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NFER - Tests for Years 1-6
NFER - Tests for Years 1-6

Book Scrutiny Checklists Feel like Trying to Teach in a Straitjacket

I work so hard satisfying book scrutiny checklists and non-negotiables I barely have the time or energy for anything else...

  • Book Scrutiny Checklists Feel like Trying to Teach in a Straitjacket

I sit in the primary staffroom four weeks into the new academic year. I should feel rested, reinvigorated and bursting with excitement for the year ahead, but I don’t. I haven’t done for a few years now.

It’s an odd feeling, because I have always loved my job. I look around and I can see the same confused expressions imprinted on the faces of my colleagues.

Soon, someone utters the words, “But I don’t understand why we are doing it”. Another says, “It’s too much work,” followed by, “It’s not for me or the children.”

Five minutes before lunch ends, everyone slumps back in their chairs and says, “Do we have to go back to class?”

I remember saying to my parents a few years into my teaching career, “I am so lucky. It doesn’t even feel like going to work. I love it.” Lately, I try not to talk about teaching with my parents as I get cross, which leaves them worrying about my wellbeing.

So, what’s changed? I started looking back at a time when I felt most happy teaching. What was it that made the job so rewarding?

Here’s my list: I felt trusted; I had a lot of autonomy; how my exercise books looked was up to me; I had a good work-life balance; I enjoyed running clubs; nobody moaned in the staffroom; data was collected through an assessment week in May.

Yes, the job was hard, but it was an amazing feeling to be fully responsible for the education of my class, pinching ideas from the experienced teachers around me and having the freedom to try out and develop my own methods without fear or excessive scrutiny.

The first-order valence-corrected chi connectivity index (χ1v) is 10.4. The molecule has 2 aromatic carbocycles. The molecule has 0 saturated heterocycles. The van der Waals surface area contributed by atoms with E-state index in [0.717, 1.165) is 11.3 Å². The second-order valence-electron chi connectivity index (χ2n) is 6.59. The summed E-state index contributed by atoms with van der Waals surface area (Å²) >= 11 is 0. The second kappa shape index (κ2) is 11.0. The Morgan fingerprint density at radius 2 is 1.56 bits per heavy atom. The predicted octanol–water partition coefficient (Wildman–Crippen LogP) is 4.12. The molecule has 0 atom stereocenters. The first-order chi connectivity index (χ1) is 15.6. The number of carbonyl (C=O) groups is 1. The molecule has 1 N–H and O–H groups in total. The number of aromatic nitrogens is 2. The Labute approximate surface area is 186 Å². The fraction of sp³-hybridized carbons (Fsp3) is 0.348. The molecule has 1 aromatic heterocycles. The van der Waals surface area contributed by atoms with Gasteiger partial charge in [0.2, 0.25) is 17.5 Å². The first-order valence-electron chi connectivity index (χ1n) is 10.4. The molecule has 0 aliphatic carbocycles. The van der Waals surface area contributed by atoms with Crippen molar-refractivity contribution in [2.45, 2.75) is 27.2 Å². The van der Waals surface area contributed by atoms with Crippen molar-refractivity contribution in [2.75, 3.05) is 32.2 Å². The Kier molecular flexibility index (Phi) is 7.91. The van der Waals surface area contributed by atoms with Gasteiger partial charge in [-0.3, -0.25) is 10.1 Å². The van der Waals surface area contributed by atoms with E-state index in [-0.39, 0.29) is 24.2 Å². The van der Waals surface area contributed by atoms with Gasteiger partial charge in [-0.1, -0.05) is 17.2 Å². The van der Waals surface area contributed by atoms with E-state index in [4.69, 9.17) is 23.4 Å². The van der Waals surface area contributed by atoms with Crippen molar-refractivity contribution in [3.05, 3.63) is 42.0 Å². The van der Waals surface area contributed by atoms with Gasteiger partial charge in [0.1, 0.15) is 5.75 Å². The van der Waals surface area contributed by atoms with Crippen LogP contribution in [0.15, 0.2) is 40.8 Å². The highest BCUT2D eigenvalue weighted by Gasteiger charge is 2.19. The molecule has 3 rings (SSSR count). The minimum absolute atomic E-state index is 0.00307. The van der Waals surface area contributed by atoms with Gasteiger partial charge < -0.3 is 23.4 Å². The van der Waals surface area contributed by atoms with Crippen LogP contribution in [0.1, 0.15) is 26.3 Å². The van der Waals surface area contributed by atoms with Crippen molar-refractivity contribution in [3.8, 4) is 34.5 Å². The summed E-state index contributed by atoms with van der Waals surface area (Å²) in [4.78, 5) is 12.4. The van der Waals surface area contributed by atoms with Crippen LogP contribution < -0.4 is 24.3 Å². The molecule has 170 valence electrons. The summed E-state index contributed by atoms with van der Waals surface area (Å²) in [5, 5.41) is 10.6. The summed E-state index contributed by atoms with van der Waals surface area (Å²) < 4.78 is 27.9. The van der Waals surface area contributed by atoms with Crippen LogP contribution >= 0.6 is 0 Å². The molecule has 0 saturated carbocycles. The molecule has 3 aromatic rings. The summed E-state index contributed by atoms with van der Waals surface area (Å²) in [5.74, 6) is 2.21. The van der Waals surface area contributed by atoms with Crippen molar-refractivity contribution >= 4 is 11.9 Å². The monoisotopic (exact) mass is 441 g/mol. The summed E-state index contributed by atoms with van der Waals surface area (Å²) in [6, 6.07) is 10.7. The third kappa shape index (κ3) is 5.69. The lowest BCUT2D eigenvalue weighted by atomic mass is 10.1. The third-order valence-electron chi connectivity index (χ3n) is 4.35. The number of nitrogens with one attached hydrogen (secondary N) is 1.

We were encouraged to team teach and pop in to watch colleagues. We were never told how to do our jobs. That’s what our degree did.

I then tried to pinpoint why I now feel so fed up and disillusioned.

Again, another list: I don’t feel trusted; I don’t have autonomy; I am told exactly how exercise books should look; I work most evenings just to keep up; I resent running a club because of my workload; morale is low in the staffroom; data is collected all the time and evidence is needed to support it.

Many of us have to adhere to a lengthy book scrutiny checklist.

For example, learning objectives have to be typed up, success criteria should be evident, two stars and a wish every day, deep mark once a week, use pink and green highlighters, use purple pens for editing, stamp this, annotate that, pupil voice, peer feedback, responding to marking, initialling every piece of work, and so on. It’s so confusing.

To make things worse, many schools now have a long list of non-negotiables you have to follow, telling you how to teach, what your displays should look like, what resources you have to use, how the ‘golden thread of learning’ should appear in your books, etc.

Staff at my current school are always asking each other, “What else do we need to do again?”. After walking into another class and seeing the teacher sticking something in the books, they’ll say, “I forgot we had to do that.”

Of course, it should always be about progress over time. Would my class make progress even if I didn’t mark my books or type up a learning objective?

Yes they would, because I know on a daily basis who needs further support or extending for a particular lesson and plan accordingly, before feeding back to the children. It’s a very basic principle of teaching.

We work so hard satisfying book scrutiny checklists and non-negotiables that it feels like we are wearing straitjackets. Every half term, I receive written feedback about my books. There’s always room for improvement and notes about not having evidence for this or that. Checking for progress over time seems to be very low on the list these days.

I know eight experienced teachers who have left teaching in the last two years. They loved the job, but couldn’t stand how micro-managed the profession has become.

Fortunately, I have heard of some schools that are beginning to address the problem; moving away from written marking policies to feedback policies, for example. I fear that many more experienced teachers will leave the profession unless something is done about the excessive scrutiny and micro-management of staff.

At the moment, I wouldn’t hesitate to leave if I could afford to. I never thought I would ever say that. It’s sad.

The Fake HEadteacher has taught in five schools across a 20-year career. Read more at headteacher-newsletter.com and on Twitter at @fakeheadteacher.

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